We talked about elasticities upfront. They are more or less in line with where we articulated at Barclays. We've seen a little bit more elasticity, given the pricing that we took in some of the Home Care businesses. But again, we took Home Care pricing ahead of competition and competition is now following. So, we expect that to alleviate as we move forward.

But, overall, we feel pretty good about where we are. Obviously, foreign exchange is the new dynamic we are dealing with and having lots of discussions with the team on how to manage price volume moving forward, but we feel very good about where we are right now.

Operator

Our next question today will come from Andrea Teixeira of JPMorgan. Please go ahead.

Andrea Teixeira
Analyst at J.P. Morgan

Thank you. Good morning. So, can you comment a bit on the pace of volumes exiting the quarter? I think you alluded to the fact that Hill's got better with the acquisition. I know it takes, you mentioned, three to six months. I just want to reconcile, Noel, your comment also on pricing that your competitors are following now and then you hope to alleviate. Should we expect like the way the quarter unfolded that volumes were not as bad as you exit the quarter? Thank you.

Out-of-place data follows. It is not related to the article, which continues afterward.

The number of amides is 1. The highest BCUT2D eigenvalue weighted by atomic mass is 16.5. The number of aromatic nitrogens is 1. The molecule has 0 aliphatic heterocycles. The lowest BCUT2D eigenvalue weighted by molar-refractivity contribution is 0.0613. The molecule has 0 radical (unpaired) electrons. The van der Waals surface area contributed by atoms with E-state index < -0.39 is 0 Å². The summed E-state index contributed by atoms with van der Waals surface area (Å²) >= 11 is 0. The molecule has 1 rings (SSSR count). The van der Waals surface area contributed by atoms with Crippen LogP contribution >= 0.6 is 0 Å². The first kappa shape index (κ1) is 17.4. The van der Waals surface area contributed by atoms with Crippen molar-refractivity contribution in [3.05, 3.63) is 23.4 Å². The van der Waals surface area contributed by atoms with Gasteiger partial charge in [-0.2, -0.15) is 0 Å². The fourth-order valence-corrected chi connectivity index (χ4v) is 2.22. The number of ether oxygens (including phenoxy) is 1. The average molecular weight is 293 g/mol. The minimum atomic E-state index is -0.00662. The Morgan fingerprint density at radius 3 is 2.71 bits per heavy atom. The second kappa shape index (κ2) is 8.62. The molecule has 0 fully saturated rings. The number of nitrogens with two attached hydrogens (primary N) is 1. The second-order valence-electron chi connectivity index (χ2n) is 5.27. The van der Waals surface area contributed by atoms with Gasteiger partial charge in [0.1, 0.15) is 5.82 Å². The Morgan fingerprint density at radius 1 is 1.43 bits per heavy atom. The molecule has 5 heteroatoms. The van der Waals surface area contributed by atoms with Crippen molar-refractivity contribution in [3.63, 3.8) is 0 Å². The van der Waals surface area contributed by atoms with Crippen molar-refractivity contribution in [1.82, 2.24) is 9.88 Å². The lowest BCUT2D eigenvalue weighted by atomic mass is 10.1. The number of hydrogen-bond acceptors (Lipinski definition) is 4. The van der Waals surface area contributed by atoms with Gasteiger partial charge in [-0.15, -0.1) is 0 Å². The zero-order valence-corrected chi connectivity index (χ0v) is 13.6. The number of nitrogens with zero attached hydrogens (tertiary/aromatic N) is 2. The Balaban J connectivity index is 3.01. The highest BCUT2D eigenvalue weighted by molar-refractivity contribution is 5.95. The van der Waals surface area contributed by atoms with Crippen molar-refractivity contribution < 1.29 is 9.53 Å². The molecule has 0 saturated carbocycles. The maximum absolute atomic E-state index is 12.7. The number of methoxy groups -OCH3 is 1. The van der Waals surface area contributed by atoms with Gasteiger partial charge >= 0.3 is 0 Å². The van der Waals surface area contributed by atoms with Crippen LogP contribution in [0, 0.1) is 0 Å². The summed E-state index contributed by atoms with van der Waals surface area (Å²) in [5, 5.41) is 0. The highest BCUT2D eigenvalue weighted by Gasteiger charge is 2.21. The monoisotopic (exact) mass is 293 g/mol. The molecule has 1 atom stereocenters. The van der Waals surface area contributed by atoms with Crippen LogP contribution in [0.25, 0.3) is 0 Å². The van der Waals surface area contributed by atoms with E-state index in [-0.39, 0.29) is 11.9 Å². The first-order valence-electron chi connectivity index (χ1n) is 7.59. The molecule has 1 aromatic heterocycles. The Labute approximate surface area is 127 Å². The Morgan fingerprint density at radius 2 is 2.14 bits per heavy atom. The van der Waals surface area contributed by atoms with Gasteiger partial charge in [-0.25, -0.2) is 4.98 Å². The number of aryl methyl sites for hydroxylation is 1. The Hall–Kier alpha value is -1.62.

Noel Wallace
Chairman, President and Chief Executive Officer at Colgate-Palmolive

Yes. Thanks, Andrea. Volumes improved as we exited the quarter, as we talked about. Obviously, some of the supply chain constraints upfront on Hill's. We talked about -- post Barclays, as you remember, we saw some early warning signs in the online business on our trade partners taking inventory down. We had not seen it in brick and mortar at that stage, but we had communicated that that's not to say that might happen towards the end of the quarter, which is exactly what happened. We saw some inventory come out in some of the key retailers in North America.